The Ubii around AD 30
Fannius, a member of the Ubii, corporis custos, the Germanic bodyguard of Nero, Museo Epigrafico, Terme di Diocleziano, Rome

The Ubii were a Germanic tribe[1][2] first encountered dwelling on the east bank of the Rhine in the time of Julius Caesar, who formed an alliance with them in 55 BC in order to launch attacks across the river. They were transported in 39 BC by Marcus Vipsanius Agrippa to the west bank, apparently at their own request, as they feared the incursions of their neighbors, the Chatti.[3]

A colony for Roman veterans was founded in 50 AD under the patronage of Agrippa's granddaughter, Agrippina the Younger,[4] who had been born at Ara Ubiorum, the capital of the Ubii. The colony derived its title from the names of Agrippina and her husband, the emperor Claudius, and received the name Colonia Claudia Ara Augusta Agrippinensium, which is the origin of the city's modern name, Cologne. Alongside the allotment of land to veterans, the existing town of Ara Ubiorum was elevated to the status of a colonia, which would have conferred many privileges on the inhabitants.[5] The Ubii were also at Bonna (Bonn) of the Eburones.

The Ubii remained loyal allies of Rome; they were instrumental in crushing the Batavian rebellion in 70 AD and, although some of them made part of the invasion of Pannonia in 166 AD, they become foederati supporting Roman troops in the Marcomannic Wars in 166–67 AD.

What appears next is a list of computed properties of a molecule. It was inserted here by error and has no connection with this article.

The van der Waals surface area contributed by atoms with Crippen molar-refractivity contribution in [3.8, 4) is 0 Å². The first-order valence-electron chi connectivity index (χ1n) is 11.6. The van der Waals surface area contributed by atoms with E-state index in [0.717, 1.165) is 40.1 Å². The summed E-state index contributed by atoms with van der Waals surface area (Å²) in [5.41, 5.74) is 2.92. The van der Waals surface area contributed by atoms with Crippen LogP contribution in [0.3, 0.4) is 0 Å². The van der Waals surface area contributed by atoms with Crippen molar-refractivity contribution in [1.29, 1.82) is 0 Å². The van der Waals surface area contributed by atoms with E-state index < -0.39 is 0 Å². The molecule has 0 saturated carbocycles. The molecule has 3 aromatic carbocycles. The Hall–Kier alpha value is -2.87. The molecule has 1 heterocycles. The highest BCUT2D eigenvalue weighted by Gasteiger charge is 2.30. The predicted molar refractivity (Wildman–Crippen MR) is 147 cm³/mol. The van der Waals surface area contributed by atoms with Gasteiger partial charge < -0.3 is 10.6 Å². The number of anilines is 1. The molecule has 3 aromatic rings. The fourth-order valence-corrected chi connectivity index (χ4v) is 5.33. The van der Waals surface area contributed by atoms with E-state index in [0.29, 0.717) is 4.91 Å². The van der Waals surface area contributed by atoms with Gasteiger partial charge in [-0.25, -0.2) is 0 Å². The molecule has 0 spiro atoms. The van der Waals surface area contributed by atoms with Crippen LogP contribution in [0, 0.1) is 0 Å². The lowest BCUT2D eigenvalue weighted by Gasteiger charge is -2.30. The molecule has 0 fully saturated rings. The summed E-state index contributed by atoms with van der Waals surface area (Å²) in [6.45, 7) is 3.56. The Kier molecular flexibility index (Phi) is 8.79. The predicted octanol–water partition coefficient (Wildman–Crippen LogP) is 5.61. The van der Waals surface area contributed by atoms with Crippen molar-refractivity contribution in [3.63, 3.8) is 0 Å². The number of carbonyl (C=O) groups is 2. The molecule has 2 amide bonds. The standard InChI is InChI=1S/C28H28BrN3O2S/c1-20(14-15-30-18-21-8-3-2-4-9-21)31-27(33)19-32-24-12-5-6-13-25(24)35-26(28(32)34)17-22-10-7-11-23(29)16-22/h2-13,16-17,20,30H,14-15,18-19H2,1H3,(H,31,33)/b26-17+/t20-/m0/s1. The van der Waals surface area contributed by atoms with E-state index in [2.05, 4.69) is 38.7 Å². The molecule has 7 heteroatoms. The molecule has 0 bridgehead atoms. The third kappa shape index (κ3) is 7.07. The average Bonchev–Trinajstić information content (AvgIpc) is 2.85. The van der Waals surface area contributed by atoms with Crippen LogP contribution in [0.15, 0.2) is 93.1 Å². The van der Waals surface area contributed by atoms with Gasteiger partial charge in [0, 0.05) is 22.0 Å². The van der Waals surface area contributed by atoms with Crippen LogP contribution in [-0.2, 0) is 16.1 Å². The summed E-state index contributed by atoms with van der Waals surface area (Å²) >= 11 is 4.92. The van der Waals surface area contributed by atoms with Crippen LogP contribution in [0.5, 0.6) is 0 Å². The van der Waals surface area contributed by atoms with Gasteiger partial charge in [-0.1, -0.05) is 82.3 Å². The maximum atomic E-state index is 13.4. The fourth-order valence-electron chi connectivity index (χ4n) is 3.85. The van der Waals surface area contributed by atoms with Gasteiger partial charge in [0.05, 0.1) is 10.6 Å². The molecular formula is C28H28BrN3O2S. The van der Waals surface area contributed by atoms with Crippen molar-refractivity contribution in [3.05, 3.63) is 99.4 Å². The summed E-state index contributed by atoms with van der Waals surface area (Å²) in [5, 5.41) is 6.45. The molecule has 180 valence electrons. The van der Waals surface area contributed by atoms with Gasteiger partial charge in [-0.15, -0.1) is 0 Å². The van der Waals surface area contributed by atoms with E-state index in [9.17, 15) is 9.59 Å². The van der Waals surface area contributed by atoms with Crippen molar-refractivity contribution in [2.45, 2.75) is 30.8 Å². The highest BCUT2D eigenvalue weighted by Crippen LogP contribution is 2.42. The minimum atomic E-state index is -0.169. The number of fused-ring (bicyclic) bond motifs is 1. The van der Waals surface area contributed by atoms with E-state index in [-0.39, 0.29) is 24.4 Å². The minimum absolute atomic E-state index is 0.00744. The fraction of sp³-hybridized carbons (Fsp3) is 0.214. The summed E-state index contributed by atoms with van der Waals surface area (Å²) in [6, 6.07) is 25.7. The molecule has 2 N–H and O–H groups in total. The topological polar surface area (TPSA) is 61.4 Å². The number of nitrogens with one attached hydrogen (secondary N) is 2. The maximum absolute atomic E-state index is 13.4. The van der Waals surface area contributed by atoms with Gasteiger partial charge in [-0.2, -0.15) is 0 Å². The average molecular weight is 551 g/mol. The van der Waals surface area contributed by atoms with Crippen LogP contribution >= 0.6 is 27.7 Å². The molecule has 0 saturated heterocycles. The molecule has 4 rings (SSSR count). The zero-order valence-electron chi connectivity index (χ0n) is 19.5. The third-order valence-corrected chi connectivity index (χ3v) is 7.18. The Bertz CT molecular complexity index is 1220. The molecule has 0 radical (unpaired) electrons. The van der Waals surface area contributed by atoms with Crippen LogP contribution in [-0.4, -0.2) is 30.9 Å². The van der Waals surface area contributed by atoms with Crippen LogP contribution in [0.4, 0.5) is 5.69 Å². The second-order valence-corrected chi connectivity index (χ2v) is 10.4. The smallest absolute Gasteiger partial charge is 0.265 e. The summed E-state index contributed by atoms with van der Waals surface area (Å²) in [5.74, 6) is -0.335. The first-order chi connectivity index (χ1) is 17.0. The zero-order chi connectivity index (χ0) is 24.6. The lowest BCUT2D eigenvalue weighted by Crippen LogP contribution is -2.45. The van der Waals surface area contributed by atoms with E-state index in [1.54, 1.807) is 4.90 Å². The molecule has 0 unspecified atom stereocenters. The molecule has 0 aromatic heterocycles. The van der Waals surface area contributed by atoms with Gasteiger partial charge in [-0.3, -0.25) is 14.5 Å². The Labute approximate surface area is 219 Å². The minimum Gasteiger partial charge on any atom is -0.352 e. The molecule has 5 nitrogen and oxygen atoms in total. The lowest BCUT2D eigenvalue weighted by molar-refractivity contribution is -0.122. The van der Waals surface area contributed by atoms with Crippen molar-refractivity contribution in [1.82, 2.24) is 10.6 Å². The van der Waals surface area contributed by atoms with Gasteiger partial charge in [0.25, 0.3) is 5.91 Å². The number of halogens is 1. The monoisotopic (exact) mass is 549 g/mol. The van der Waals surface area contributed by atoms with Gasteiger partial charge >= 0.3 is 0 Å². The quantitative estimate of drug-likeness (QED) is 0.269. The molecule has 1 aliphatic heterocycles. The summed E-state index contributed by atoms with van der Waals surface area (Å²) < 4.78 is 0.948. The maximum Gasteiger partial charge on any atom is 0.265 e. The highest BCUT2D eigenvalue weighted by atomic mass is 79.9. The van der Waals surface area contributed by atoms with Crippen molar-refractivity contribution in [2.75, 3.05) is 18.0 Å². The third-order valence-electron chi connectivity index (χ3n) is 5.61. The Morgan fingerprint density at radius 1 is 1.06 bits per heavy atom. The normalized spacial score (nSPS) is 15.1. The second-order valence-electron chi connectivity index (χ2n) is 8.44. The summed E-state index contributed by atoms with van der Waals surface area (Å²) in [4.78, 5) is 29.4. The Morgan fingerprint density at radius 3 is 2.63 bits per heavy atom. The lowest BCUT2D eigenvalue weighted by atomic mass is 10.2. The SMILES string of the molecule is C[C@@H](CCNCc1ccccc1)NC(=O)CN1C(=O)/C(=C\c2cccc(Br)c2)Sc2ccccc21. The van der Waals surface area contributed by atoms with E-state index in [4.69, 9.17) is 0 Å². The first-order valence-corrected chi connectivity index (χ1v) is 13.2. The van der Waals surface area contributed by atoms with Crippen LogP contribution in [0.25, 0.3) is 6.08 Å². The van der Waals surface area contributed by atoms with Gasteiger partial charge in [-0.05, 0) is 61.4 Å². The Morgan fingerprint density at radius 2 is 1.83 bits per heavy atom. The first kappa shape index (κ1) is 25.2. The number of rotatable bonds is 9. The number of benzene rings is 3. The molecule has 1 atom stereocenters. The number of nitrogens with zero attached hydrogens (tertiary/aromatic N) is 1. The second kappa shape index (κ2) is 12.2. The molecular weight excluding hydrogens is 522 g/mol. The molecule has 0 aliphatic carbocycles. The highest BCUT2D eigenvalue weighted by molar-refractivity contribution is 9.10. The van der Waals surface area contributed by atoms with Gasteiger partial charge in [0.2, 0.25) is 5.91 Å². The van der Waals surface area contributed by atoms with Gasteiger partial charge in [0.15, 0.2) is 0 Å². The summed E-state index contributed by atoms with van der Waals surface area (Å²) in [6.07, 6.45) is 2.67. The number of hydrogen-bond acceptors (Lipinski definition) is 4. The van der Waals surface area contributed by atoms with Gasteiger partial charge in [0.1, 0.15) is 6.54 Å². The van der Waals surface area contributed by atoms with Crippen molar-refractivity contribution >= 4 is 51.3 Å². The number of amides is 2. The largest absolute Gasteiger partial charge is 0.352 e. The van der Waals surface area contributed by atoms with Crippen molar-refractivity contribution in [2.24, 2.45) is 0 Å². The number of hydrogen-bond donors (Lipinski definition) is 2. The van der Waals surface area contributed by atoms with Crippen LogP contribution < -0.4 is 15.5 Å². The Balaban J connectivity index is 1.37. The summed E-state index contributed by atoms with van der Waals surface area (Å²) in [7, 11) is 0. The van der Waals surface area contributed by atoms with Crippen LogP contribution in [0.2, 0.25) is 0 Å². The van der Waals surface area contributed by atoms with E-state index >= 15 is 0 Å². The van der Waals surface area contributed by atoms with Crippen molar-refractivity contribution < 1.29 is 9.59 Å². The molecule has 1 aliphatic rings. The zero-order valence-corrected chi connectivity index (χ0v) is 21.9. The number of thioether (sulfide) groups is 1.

They seem to have been so thoroughly Romanized that they adopted the name Agrippinenses in honour of their "founder",[6] and their later history is submerged with other Franks in that of eastern Gaul as a whole.

Roman interactions

In 55 BC, Julius Caesar was preparing for an invasion of Britain, when several Germanic tribes, including the Ubii,[7] crossed the Rhine river. This movement included the Usipetes and Tencteri tribes, who wished to relocate to avoid contact with the Suevi. Caesar, concerned that fighting might break out in the region and draw troops away from his planned invasion, marched toward the Rhine. He met with ambassadors from the Germanic tribe and offered them land with the Ubii and an alliance against the Suevi; however, Caesar soon became worried that the tribes were delaying until their cavalry could return.

Together with the Batavi, the Ubii furnished soldiers for the Germanic bodyguard, the personal bodyguard of the early Roman emperors.

See also


  1. ^ Brogan, Olwen Phillis Frances; Drinkwater, John Frederick (2012). "Ubii". In Hornblower, Simon; Spawforth, Antony; Eidinow, Esther (eds.). The Oxford Classical Dictionary (4 ed.). Oxford University Press. ISBN 9780191735257. Retrieved 26 January 2020. Ubii, a German tribe just east of the Rhine
  2. ^ "De Gruyter".
  3. ^ William Smith, A Dictionary of Greek and Roman Geography s.v. "Colonia Agrippina".
  4. ^ Tacitus, Annales 12.27.1–2.
  5. ^ Barrett, Anthony A. (1996). Agrippina: Sex, Power, and Politics in the Early Empire, New Haven and London: Yale.
  6. ^ Tacitus, Germania c.28 and Histories, iv.28 (as noted in Smith, loc. cit.).
  7. ^ Cassius Dio, Book 39, discussing Caesar's actions in 55 BCE, offderrs slightly different motivation and sequence of events: "the Ubii, whose land was coterminal with the Sugambri and who were at variance with them, invoked his aid" (on-line text) and Caesar crossed the Rhine; this is Dio's single mention of the Ubii.